While the COVID-19 pandemic presented new challenges in patient care and support for their family and emotional networks, the issue of grief was particularly critical and painful: many people lost a loved one without the opportunity to say goodbye.
On The Conversation, Lucy Selman comments that – although dressing patients’ family members with IPDs takes time and puts them at risk of infection – even a short visit could make a difference: the farewell is of fundamental emotional and symbolic importance.
If visits are not possible, communication between patients and family members via smartphone and tablet can be comforting, but – continues Selman – high sensitivity is needed: some doctors in a Swiss hospital advise to be careful in using virtual contact when the patient is dying, as witnessing death in an intensive care unit could be traumatic.
The COVID-19 pandemic has led many people not only to be unable to say goodbye to their loved ones but also to mourn in solitude, without the proximity of other affections and without human contact, which – in these moments – are even more important than words. Whether it is a funeral, a procession, a refreshment, a commemoration, what all funeral rites share is the connection between people who share a person’s memory.
We are social animals, and rituals have meaning. Mourning, in particular, is a ritual that we also share with other animal species. As the anthropologist Adriano Favole points out in his book Resti di umanità. The social life of the body after death, when the first anthropologists began to reflect on the theme of death in extra-western societies, it became immediately apparent that very often it was conceived as a transformative process, accompanied by rituals, practices, behaviours. The body of the deceased, the practices that mark the liminal moments of death and those related to memory and remembrance, as well as the behaviours and rituals that are held in death of a loved one or socially important, have importance, a social life.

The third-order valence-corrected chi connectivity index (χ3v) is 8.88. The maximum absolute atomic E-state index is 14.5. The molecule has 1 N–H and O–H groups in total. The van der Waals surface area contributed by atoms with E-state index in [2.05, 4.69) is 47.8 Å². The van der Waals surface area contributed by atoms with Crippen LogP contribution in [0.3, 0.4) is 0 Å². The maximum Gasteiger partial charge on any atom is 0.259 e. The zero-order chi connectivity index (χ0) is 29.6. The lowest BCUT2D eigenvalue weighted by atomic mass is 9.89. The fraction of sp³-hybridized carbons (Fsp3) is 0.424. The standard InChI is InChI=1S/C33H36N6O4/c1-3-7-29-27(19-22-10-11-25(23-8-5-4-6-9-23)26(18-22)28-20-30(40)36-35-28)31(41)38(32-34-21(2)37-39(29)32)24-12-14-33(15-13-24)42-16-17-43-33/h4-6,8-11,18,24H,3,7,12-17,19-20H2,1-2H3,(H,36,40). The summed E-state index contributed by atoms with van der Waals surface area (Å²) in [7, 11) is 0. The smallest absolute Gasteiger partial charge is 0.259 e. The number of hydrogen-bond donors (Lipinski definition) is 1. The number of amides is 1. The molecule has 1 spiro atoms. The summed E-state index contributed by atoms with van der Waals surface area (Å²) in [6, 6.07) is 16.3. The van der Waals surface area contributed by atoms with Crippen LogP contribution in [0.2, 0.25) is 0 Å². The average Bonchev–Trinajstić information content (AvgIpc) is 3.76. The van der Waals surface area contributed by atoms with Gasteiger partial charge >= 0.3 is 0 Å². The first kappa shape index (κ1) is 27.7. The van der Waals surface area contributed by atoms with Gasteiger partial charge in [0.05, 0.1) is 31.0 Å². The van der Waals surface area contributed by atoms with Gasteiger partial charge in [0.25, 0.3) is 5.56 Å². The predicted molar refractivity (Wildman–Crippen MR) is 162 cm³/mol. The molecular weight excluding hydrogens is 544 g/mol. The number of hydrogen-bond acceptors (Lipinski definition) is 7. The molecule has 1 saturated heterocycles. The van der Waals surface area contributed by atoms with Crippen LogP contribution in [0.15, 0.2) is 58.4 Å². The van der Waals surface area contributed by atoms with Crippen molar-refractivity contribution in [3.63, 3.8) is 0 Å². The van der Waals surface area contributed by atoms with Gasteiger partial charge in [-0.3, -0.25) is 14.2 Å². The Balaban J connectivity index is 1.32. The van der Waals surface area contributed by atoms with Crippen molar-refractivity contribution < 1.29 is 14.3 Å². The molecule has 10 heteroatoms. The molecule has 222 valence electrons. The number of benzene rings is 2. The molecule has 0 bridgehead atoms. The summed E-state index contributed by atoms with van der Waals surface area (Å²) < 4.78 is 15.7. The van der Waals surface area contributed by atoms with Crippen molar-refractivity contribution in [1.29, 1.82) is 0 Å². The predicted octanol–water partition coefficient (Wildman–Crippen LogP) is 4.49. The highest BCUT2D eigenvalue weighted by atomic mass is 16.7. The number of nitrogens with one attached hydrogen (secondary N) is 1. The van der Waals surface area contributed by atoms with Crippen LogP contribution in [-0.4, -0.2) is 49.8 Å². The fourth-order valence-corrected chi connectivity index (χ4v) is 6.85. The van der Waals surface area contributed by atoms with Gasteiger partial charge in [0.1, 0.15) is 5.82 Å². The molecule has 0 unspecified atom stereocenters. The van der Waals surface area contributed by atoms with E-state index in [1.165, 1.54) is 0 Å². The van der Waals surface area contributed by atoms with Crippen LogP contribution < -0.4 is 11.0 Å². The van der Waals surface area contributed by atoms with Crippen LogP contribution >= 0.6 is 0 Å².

With the Ebola epidemic before and with the COVID-19 epidemic still in progress, these practices have been deeply shocked. Mourning has therefore been at the centre of these pandemics in different ways – from the number of people affected who died, the pain of the loss of a loved one and the new pain of not being able in any way to pay tribute to them as one would like, of not being able to make this collective pain, to socialize it.
Let us try here to point out considerations and resources that can be of help in a reflection on how the loss of a loved one and mourning have been transformed: